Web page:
Microsoft came under fire from privacy advocates and security watchers yesterday when it emerged that Windows Media Player (WMP) for XP was capable of tracking which DVD movies were being watched and sending the information back to Redmond.
Richard Smith, who released a paper detailing the extent of the snooping yesterday, said: "Design choices were made in WMP which allow Microsoft to individually track what DVD movies consumers are watching on their Windows PC.
"These were introduced in version 8 of WMP which ships preinstalled on all Windows XP systems."
Using a packet sniffer, Smith discovered that WMP queried a Microsoft server via the internet protocol HTTP every time a DVD was played.
The information identifies the movie being played, downloads title information and attributes a cookie to identify a particular WMP player.
The WMP software also builds a small database on the computer hard drive of all DVD movies that have been watched on the computer.
"There does not appear to be any option in WMP to stop it from 'phoning home' when a DVD movie is viewed. In addition, there does not appear to be any easy method of clearing out the DVD movie database on the local hard drive," said Smith.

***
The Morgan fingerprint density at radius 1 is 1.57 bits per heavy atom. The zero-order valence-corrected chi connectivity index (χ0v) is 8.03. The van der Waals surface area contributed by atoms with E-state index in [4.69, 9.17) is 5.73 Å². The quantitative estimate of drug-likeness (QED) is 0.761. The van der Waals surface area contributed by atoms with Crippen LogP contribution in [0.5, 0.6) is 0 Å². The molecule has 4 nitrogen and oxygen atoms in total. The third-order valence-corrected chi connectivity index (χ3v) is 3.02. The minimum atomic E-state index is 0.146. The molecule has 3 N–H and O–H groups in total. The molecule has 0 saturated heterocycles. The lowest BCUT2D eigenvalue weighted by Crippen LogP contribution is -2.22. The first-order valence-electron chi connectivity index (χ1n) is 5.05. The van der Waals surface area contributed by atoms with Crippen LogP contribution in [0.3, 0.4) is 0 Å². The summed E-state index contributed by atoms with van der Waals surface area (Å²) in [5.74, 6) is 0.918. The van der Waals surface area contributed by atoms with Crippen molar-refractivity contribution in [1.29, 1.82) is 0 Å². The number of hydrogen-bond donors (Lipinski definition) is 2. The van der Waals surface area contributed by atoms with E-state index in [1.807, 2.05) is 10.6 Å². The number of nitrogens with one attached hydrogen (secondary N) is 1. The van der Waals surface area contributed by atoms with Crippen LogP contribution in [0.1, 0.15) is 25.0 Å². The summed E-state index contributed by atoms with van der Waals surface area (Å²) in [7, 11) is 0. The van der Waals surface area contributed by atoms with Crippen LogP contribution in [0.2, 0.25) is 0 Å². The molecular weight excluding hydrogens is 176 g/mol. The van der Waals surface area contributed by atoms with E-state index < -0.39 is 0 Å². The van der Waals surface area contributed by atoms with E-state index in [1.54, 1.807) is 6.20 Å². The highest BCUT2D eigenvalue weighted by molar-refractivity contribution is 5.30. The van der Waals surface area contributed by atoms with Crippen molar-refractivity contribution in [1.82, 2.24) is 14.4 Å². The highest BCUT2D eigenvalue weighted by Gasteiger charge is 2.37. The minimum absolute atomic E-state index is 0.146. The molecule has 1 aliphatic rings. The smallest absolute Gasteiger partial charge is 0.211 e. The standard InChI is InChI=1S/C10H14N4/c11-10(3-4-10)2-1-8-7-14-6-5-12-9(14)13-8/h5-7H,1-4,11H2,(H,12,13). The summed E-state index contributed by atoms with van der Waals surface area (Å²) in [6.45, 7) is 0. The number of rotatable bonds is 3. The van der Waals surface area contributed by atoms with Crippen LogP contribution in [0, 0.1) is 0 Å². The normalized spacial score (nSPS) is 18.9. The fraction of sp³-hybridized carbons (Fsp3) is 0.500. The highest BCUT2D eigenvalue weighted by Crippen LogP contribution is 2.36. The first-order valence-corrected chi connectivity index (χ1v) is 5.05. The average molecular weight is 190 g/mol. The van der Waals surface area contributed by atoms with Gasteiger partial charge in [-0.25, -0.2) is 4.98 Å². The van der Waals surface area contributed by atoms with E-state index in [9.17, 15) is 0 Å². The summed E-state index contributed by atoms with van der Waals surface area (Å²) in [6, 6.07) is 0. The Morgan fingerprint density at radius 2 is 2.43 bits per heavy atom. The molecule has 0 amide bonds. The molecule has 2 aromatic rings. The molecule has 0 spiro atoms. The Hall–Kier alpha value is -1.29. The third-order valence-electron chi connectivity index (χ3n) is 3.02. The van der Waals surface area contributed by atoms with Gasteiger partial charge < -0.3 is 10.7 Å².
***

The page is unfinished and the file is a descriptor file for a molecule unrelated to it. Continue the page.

David Caulton, lead product manager at the Windows digital media division, replied that Microsoft "does not believe the DVD metadata lookup process in WMP XP presents a user privacy concern".
"Users can reset the identifier at any time by clearing cookies from Internet Explorer," explained Caulton.
He added that the database is never sent across a network and is kept private to the host computer.
Caulton also explained that a user can disable this transaction "by simply setting their privacy level in Internet Explorer to 'block all cookies' or by selecting 'work offline' in the player, which will prevent it from doing DVD lookup".
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